After some cleaning up and taking a shower, I got back to bed.

The next chapter describes what happened afterwards including a day and a half I don’t remember and the recovery that followed.

From here on, this is Galia’s account as I don’t remember anything from Sunday at around 19:00 – 20:00 until the early hours of Tuesday.

All the chapters:

  1. Running Background
  2. Preparing for the Marathon
  3. Race Day – From Euphoria to ER
  4. Losing it and Getting Back
  5. Thanks and Conclusions

How Drinking Water Almost Killed Me – Part 2 of 5 – Preparing for the Marathon

This is the second part of the series. The previous one described my running background up to the 30K run to Montserrat in November 2011.

After completing that 30K uphill run, completing the famous marathon run certainly seemed feasible. It required careful training. I also preferred doing it in one of my home towns such as Barcelona or Tel Aviv, rather than doing it on unfamiliar ground.

I had a break from running during the beginning of January 2012 due to a visit in Israel, and I began considering the Barcelona marathon upon returning towards the end of January.

The race was planned for March 25th. At first I didn’t register, as I wanted to be certain I’m up for it. This cost me more money when I eventually registered, but I could afford it. So, I began training in the city and around.

Besos River - Barcelona
Besos River – Barcelona city limits


A friend helped me find a good plan, and I began running at least 3 times per week. This included several short and fast training sessions, medium length and medium speed runs and most importantly lengthy runs on weekends.

The long runs consisted of doing a half marathon, followed by a 32 kilometer (20 mile) training session on a gravel road in “Carretera de les Aigues” above the city. This run left my knees aching and a bit worried I’m not up for the big run.

During these long runs, I became aware of the power of Powerade (or Gatorade if you wish). The isotinc drinks presumably has the right balance of water, sugar and salt, and I felt that they gave me a big boost along the runs.

A week later saw another half marathon race in which I didn’t encounter any pain and in which I set a personal best of 1:44:42. It certainly motivated me.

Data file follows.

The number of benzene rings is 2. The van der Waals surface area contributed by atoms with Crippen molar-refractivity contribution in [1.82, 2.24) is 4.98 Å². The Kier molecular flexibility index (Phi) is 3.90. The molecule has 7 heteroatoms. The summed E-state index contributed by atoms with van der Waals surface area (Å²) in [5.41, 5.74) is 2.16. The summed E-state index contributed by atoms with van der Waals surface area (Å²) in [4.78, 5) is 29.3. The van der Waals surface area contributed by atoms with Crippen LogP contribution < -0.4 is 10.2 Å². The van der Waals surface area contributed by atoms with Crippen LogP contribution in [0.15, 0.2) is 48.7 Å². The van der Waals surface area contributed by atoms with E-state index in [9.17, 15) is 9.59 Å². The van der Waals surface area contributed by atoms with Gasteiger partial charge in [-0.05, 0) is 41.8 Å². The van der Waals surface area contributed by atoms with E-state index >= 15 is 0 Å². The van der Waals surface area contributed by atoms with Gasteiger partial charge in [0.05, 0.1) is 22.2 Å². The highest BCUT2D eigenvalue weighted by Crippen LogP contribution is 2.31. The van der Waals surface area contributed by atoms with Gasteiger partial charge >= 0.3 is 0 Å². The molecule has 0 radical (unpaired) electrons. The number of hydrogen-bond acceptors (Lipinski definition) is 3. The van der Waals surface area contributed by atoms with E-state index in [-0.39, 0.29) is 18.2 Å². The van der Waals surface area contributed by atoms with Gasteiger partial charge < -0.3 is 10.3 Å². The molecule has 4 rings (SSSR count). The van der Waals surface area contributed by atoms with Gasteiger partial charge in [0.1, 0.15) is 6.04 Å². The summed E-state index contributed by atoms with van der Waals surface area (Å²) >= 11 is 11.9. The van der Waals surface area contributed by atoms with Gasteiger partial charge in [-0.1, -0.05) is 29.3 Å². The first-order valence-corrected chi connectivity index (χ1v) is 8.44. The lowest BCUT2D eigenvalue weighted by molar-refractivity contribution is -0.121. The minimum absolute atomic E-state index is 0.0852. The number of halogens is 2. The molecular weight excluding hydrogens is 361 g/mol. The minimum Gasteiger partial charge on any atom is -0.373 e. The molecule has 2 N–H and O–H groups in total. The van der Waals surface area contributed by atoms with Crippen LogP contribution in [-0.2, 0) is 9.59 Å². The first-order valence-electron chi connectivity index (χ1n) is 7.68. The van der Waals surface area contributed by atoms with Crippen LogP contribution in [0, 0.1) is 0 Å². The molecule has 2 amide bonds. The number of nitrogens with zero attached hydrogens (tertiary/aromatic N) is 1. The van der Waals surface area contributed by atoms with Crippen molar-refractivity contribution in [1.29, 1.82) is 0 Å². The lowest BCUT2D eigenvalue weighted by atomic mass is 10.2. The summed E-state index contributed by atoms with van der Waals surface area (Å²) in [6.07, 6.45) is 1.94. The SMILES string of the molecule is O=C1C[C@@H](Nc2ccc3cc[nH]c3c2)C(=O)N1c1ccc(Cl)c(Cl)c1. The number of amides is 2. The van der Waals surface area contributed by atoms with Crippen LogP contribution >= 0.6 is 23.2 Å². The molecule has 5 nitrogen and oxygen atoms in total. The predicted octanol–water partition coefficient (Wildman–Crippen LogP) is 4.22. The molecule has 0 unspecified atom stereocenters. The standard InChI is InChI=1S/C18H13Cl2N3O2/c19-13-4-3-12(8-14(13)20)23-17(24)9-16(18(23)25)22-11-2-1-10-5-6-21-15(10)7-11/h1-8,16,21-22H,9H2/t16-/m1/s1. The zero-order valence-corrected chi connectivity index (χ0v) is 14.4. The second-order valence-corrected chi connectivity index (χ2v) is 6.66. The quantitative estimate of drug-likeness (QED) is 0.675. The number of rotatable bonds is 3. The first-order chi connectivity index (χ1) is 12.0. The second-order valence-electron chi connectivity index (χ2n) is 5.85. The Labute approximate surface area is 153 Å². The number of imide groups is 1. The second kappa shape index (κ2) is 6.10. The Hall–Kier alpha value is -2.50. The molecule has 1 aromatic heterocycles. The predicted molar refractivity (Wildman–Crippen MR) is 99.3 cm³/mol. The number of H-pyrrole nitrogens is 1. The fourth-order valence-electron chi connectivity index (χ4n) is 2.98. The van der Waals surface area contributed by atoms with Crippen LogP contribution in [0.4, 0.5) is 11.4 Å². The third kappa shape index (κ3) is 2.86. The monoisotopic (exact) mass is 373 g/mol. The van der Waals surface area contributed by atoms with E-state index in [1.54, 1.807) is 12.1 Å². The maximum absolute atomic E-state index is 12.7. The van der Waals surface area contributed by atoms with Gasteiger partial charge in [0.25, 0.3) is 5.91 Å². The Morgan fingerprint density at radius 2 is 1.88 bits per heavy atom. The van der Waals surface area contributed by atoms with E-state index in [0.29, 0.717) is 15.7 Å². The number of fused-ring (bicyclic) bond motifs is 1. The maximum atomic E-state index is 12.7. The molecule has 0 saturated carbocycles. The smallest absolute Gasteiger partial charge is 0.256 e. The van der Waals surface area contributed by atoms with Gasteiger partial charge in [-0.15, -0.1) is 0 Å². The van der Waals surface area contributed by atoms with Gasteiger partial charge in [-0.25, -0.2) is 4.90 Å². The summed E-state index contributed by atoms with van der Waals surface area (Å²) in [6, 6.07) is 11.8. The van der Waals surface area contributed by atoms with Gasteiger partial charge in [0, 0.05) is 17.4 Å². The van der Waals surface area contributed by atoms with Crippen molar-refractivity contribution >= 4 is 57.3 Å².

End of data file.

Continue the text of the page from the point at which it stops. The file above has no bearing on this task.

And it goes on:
The longest run of a bit more than 32K was a bit hard, but I completed it successfully. This was 3 weeks before the big run, and I felt comfortable enough to register for the marathon.

The plan was to run 24K a week later, but it turned into 30K, which was already in warmer weather and more tiring, but after having all this capacity behind me, adding a bit more seemed within reach. It was.

According to the plan, the last weekend before the big day was an easy 15K run in order to “taper down”. That’s exactly what happened.

Montjuic as seen from the outskirts of Barceloneta
Montjuic as seen from the outskirts of Barceloneta

I had my last short training session 5 days before the race. Then I started a coffee and alcohol diet: abstaining from coffee was done in order to clean my body towards the race and then have a nice cup of coffee on the morning of the big race. This way, the fat burning that caffeine offers would be more effective.

Abstaining from alcohol just helps clean up from a tiring factor before a significant physical effort. I also woke up early and got up early, getting myself ready for waking up early for the race, especially as it was planned for the day that DST came into effect.

The next chapter will be published tomorrow and includes the race itself and the aftermath (what I remember).

All the chapters:

  1. Running Background
  2. Preparing for the Marathon
  3. Race Day – From Euphoria to ER
  4. Losing it and Getting Back
  5. Thanks and Conclusions